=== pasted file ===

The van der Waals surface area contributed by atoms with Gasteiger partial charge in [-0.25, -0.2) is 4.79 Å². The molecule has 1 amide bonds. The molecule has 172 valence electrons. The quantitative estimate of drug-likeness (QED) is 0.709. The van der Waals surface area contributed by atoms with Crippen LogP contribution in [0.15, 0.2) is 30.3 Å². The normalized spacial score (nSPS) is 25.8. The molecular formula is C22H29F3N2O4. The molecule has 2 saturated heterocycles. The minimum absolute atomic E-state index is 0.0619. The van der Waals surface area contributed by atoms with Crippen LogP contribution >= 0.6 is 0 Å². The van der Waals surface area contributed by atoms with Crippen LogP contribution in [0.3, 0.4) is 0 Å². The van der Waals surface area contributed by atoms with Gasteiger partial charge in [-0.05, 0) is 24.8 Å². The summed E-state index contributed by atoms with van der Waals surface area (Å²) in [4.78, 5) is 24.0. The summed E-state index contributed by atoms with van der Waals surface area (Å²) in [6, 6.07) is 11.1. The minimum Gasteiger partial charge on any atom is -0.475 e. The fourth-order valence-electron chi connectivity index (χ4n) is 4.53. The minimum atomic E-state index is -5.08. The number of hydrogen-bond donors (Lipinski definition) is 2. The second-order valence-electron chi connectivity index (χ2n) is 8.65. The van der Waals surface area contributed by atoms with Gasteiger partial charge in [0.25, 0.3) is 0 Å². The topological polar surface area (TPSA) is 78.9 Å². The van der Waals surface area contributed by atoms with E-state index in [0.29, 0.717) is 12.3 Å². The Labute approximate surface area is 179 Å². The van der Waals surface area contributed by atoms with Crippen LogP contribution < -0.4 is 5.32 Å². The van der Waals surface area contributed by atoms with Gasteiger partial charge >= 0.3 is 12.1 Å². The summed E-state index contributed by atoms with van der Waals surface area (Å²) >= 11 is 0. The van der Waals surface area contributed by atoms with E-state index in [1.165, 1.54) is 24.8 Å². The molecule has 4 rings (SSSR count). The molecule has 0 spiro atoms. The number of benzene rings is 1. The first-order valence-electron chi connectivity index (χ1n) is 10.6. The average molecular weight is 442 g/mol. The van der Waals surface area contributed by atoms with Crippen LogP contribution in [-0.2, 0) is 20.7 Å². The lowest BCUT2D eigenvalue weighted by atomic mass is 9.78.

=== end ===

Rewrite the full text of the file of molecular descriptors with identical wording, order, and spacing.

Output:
The van der Waals surface area contributed by atoms with Gasteiger partial charge in [-0.25, -0.2) is 4.79 Å². The molecule has 1 amide bonds. The molecule has 172 valence electrons. The quantitative estimate of drug-likeness (QED) is 0.709. The van der Waals surface area contributed by atoms with Crippen LogP contribution in [0.15, 0.2) is 30.3 Å². The normalized spacial score (nSPS) is 25.8. The molecular formula is C22H29F3N2O4. The molecule has 2 saturated heterocycles. The minimum absolute atomic E-state index is 0.0619. The van der Waals surface area contributed by atoms with Crippen LogP contribution >= 0.6 is 0 Å². The van der Waals surface area contributed by atoms with Crippen LogP contribution in [0.3, 0.4) is 0 Å². The van der Waals surface area contributed by atoms with Gasteiger partial charge in [-0.05, 0) is 24.8 Å². The summed E-state index contributed by atoms with van der Waals surface area (Å²) in [4.78, 5) is 24.0. The summed E-state index contributed by atoms with van der Waals surface area (Å²) in [6, 6.07) is 11.1. The minimum Gasteiger partial charge on any atom is -0.475 e. The fourth-order valence-electron chi connectivity index (χ4n) is 4.53. The minimum atomic E-state index is -5.08. The number of hydrogen-bond donors (Lipinski definition) is 2. The second-order valence-electron chi connectivity index (χ2n) is 8.65. The van der Waals surface area contributed by atoms with Gasteiger partial charge in [0.25, 0.3) is 0 Å². The topological polar surface area (TPSA) is 78.9 Å². The van der Waals surface area contributed by atoms with E-state index in [0.29, 0.717) is 12.3 Å². The Labute approximate surface area is 179 Å². The van der Waals surface area contributed by atoms with Crippen LogP contribution < -0.4 is 5.32 Å². The van der Waals surface area contributed by atoms with Gasteiger partial charge >= 0.3 is 12.1 Å². The summed E-state index contributed by atoms with van der Waals surface area (Å²) >= 11 is 0. The van der Waals surface area contributed by atoms with E-state index in [1.165, 1.54) is 24.8 Å². The molecule has 4 rings (SSSR count). The molecule has 0 spiro atoms. The number of benzene rings is 1. The first-order valence-electron chi connectivity index (χ1n) is 10.6. The average molecular weight is 442 g/mol. The van der Waals surface area contributed by atoms with Crippen LogP contribution in [-0.2, 0) is 20.7 Å². The lowest BCUT2D eigenvalue weighted by atomic mass is 9.78.